A Georgia special grand jury recommended charging one current and two former US senators and 18 other allies of ex-President Donald Trump, a newly released report says.
But prosecutors decided not to indict them for alleged efforts to reverse the 2020 election results in the state.
The jury had voted to recommend indictments against Republican Senator Lindsey Graham and former Senators Kelly Loeffler and David Perdue.
The full report was released on Friday.
The document, much of which was previously under seal, offers the clearest picture yet of the secret jury's thinking as they investigated whether Mr Trump and his allies broke the law in Georgia during the 2020 US presidential election.
That investigation culminated in the criminal charges that were brought against Mr Trump and 18 co-defendants last month for an alleged conspiracy to overturn the election results.
All have pleaded not guilty to the charges.
This report, which was posted online, sheds light on who else was investigated and how close they came to being prosecuted.
In total the special grand jury recommended charges against 39 people. Eventually 19 people, including Mr Trump, were charged.
The panel spent seven months interviewing about 75 witnesses. They had broad investigative powers and could recommend charges based on their findings - but did not have the power to indict.
The grand jury report shows the breakdown of each vote to recommend charges against the major figures caught up in the investigation, including Mr Trump.
But the actual document shows dissent among the 23-member panel.
Two jurors voted against recommending charges for individuals accused of posing as false electors. They believed they had been "misled to understand what was their civic duty".
While nearly all were in agreement to charge Mr Trump and his top attorneys, including Rudy Giuliani and John Eastman, there was a more pronounced split about whether to charge the senators.
Footnotes included beneath each vote give a glimpse into their disagreements. The splits could portend challenges for prosecutors at an eventual trial, where a jury must vote unanimously to convict.
The report notes that one dissenting juror believed Ms Loeffler and Mr Perdue were "pandering to their political base" when they made false statements about the election results as they were running for re-election, but that did not necessarily make them "guilty of a criminal conspiracy".
The relatively bare-bones report does not specify the actions each senator took that would incur possible charges. But much is known about their public statements and private actions in the aftermath of the 2020 election.
Both Mr Loeffler and Mr Perdue were up for re-election in 2020. They publicly backed Mr Trump's attempts to challenge the results of the presidential race and repeated unfounded claims that widespread fraud had potentially occurred.
Recounts and audits found no such fraud in Georgia and confirmed Joe Biden had won the state.
Ms Loeffler defended her actions in a statement on Friday, claiming she was "speaking out in defence of election integrity".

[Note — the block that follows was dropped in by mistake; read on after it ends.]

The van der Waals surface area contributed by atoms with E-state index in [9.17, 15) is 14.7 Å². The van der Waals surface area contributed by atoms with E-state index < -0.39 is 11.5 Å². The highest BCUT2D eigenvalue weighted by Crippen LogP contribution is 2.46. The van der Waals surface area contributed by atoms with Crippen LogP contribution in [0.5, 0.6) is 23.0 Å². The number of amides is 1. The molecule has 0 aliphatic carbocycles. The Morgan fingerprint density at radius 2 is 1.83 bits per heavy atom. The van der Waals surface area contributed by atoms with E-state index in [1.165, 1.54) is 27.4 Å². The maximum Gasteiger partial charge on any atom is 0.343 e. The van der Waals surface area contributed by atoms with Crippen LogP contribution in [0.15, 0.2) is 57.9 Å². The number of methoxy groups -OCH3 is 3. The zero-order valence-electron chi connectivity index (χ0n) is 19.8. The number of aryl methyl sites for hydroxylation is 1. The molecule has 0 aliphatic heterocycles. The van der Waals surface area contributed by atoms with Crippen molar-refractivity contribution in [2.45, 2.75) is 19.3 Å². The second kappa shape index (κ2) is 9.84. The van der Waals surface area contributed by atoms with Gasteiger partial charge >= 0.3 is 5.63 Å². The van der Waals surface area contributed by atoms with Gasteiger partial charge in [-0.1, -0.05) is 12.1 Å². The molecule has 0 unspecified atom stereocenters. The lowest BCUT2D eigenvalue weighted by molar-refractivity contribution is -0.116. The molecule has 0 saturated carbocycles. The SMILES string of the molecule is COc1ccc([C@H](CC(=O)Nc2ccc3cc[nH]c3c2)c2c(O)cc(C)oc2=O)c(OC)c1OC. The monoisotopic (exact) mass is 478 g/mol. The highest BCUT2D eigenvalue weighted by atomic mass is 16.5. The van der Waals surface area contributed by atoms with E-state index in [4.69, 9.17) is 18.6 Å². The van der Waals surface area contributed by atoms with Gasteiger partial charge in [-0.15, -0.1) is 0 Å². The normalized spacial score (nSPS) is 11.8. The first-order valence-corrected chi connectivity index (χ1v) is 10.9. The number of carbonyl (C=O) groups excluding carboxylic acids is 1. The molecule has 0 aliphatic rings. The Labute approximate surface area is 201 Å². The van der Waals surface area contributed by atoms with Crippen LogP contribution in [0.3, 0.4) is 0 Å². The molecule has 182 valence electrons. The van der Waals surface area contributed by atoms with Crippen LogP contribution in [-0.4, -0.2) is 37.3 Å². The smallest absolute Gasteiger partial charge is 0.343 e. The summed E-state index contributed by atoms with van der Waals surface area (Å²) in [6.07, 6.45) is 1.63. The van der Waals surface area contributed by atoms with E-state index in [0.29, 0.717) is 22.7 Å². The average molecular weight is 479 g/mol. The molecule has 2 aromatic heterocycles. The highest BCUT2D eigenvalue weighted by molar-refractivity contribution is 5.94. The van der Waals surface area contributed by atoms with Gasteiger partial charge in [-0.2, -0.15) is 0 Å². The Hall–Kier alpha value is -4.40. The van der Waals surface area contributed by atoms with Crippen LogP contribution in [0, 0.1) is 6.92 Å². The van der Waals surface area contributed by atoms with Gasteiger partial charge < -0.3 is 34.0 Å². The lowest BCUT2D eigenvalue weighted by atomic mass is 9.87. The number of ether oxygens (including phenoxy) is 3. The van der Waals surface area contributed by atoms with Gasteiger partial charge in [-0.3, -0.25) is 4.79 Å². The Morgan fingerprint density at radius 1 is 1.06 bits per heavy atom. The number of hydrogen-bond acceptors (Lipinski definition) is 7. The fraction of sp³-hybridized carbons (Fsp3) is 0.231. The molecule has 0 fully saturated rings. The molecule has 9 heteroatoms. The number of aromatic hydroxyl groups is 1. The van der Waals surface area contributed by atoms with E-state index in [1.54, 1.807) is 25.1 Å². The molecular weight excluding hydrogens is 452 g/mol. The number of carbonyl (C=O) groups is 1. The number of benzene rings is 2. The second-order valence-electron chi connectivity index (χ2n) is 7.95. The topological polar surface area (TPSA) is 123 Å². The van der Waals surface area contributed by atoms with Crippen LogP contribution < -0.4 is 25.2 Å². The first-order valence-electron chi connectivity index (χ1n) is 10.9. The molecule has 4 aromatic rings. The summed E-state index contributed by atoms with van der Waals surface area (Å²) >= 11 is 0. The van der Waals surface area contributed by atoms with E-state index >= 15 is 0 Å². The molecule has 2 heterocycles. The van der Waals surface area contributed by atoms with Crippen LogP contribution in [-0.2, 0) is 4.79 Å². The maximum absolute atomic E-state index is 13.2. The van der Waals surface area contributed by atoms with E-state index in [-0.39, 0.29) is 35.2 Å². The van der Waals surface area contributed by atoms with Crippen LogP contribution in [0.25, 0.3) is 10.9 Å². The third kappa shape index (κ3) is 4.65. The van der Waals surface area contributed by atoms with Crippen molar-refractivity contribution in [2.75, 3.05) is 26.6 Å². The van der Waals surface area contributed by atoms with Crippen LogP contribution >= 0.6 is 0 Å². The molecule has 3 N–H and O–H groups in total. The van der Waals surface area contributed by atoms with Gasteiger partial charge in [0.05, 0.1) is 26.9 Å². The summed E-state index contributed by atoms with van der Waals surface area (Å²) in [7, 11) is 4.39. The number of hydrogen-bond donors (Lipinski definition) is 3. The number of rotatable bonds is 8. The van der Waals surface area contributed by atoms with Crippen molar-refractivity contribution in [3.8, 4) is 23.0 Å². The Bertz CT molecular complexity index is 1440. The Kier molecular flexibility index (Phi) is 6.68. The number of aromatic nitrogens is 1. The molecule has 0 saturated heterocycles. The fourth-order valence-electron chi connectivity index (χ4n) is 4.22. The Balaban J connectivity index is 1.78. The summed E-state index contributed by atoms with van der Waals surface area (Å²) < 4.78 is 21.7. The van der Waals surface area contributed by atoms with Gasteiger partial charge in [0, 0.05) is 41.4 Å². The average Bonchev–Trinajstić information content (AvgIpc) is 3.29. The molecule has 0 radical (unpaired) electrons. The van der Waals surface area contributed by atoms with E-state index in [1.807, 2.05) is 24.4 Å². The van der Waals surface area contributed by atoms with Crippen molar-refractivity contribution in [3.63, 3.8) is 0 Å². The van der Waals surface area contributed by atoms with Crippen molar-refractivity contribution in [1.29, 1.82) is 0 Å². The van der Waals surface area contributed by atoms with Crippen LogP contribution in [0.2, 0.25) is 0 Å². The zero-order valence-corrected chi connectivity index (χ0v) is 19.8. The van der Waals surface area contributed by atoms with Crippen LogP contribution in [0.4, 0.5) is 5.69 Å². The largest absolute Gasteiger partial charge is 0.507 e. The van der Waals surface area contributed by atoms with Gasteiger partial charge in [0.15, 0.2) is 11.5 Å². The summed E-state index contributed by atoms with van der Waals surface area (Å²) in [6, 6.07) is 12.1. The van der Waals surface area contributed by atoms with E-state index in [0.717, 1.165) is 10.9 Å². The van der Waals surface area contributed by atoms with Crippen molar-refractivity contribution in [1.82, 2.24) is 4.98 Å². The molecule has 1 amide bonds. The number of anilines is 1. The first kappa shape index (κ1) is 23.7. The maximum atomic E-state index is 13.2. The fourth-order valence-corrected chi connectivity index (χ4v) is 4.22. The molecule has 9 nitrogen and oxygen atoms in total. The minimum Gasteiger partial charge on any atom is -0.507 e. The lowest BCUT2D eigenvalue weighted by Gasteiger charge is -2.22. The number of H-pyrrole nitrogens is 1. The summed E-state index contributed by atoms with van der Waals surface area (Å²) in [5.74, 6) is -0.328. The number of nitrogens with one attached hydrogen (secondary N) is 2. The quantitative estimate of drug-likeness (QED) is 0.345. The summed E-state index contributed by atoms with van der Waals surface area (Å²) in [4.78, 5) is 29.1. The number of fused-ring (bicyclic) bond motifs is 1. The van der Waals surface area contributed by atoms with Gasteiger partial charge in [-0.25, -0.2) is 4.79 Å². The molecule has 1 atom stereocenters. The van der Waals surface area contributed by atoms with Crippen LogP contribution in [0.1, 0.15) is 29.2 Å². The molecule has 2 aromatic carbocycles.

Ms Willis had also scrutinised a call that Mr Graham made to the state's top election official shortly after the election, as well as other actions.
He had called Georgia Secretary of State Brad Raffensperger to ask whether certain postal ballots could be thrown out, the Washington Post reported.
Mr Graham denied the accusations on Friday, saying that when he called Mr Raffensperger he was simply doing his job and inquiring over a legitimate concern of potential voter fraud.
"I feel comfortable with the questions I asked," he said. "At the end of the day, I did my job."
Mr Graham repeatedly framed the charges against Mr Trump and the recommended indictment against him as politically motivated.
Mr Perdue's office did not immediately respond to requests for comment.
Some additional major figures not indicted include his former National Security Adviser Michael Flynn, attorney and aide Boris Epshteyn, and lawyer Cleta Mitchell.
In a statement on Friday on his social network Truth Social, Mr Trump said the grand jury report had "zero credibility", adding that jurors wanted to "indict anybody who happened to be breathing".
Fulton County District Attorney Fani Willis created the special grand jury soon after the 2020 US presidential election. Unlike a typical grand jury, this body had investigative powers.
The panel was selected in May 2022 and turned in its final report in January. Much of it has remained under seal until now.
Ms Willis created a second, typical grand jury this summer, which voted to indict Mr Trump and the 18 co-defendants in a sweeping racketeering case.
The indictment alleges the 19 worked together in order to unlawfully overturn the results of the 2020 election by pressuring Georgia election officials, harassing poll workers, and organising a slate of false electoral college members to submit a false vote for Mr Trump.
Mr Trump, the current frontrunner for the 2024 Republican presidential nomination, has been criminally indicted four times, including in the Georgia case.
He has repeatedly denounced the prosecutions as politically motivated, deliberately aimed at derailing his presidential ambitions.